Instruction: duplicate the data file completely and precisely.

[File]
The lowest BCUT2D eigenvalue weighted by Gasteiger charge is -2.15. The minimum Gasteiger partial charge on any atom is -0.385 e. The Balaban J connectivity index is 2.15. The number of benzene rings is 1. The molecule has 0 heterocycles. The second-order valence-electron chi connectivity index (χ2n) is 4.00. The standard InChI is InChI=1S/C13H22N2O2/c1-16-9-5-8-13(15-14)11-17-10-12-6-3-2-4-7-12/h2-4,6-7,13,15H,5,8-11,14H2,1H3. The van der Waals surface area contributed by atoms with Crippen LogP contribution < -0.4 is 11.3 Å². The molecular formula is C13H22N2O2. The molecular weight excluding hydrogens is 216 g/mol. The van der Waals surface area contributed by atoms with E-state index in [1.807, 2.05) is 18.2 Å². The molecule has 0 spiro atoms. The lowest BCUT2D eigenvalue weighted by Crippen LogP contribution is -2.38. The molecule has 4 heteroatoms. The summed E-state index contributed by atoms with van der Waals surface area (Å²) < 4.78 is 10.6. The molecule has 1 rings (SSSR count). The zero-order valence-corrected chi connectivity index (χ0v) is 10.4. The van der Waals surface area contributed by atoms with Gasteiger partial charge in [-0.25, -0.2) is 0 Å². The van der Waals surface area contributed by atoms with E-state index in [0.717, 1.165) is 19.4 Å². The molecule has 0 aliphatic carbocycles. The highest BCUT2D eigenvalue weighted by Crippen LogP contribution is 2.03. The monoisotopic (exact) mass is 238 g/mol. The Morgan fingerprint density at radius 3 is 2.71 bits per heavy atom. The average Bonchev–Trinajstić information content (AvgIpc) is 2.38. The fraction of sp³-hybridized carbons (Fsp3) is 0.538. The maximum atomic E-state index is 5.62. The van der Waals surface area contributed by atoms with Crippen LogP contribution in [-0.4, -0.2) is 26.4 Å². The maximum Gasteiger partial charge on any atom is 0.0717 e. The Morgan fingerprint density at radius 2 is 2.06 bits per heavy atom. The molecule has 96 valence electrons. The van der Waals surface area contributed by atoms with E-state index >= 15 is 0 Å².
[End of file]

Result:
The lowest BCUT2D eigenvalue weighted by Gasteiger charge is -2.15. The minimum Gasteiger partial charge on any atom is -0.385 e. The Balaban J connectivity index is 2.15. The number of benzene rings is 1. The molecule has 0 heterocycles. The second-order valence-electron chi connectivity index (χ2n) is 4.00. The standard InChI is InChI=1S/C13H22N2O2/c1-16-9-5-8-13(15-14)11-17-10-12-6-3-2-4-7-12/h2-4,6-7,13,15H,5,8-11,14H2,1H3. The van der Waals surface area contributed by atoms with Crippen LogP contribution < -0.4 is 11.3 Å². The molecular formula is C13H22N2O2. The molecular weight excluding hydrogens is 216 g/mol. The van der Waals surface area contributed by atoms with E-state index in [1.807, 2.05) is 18.2 Å². The molecule has 0 spiro atoms. The lowest BCUT2D eigenvalue weighted by Crippen LogP contribution is -2.38. The molecule has 4 heteroatoms. The summed E-state index contributed by atoms with van der Waals surface area (Å²) < 4.78 is 10.6. The molecule has 1 rings (SSSR count). The zero-order valence-corrected chi connectivity index (χ0v) is 10.4. The van der Waals surface area contributed by atoms with Gasteiger partial charge in [-0.25, -0.2) is 0 Å². The van der Waals surface area contributed by atoms with E-state index in [0.717, 1.165) is 19.4 Å². The molecule has 0 aliphatic carbocycles. The highest BCUT2D eigenvalue weighted by Crippen LogP contribution is 2.03. The monoisotopic (exact) mass is 238 g/mol. The Morgan fingerprint density at radius 3 is 2.71 bits per heavy atom. The average Bonchev–Trinajstić information content (AvgIpc) is 2.38. The fraction of sp³-hybridized carbons (Fsp3) is 0.538. The maximum atomic E-state index is 5.62. The van der Waals surface area contributed by atoms with Crippen LogP contribution in [-0.4, -0.2) is 26.4 Å². The maximum Gasteiger partial charge on any atom is 0.0717 e. The Morgan fingerprint density at radius 2 is 2.06 bits per heavy atom. The molecule has 96 valence electrons. The van der Waals surface area contributed by atoms with E-state index >= 15 is 0 Å².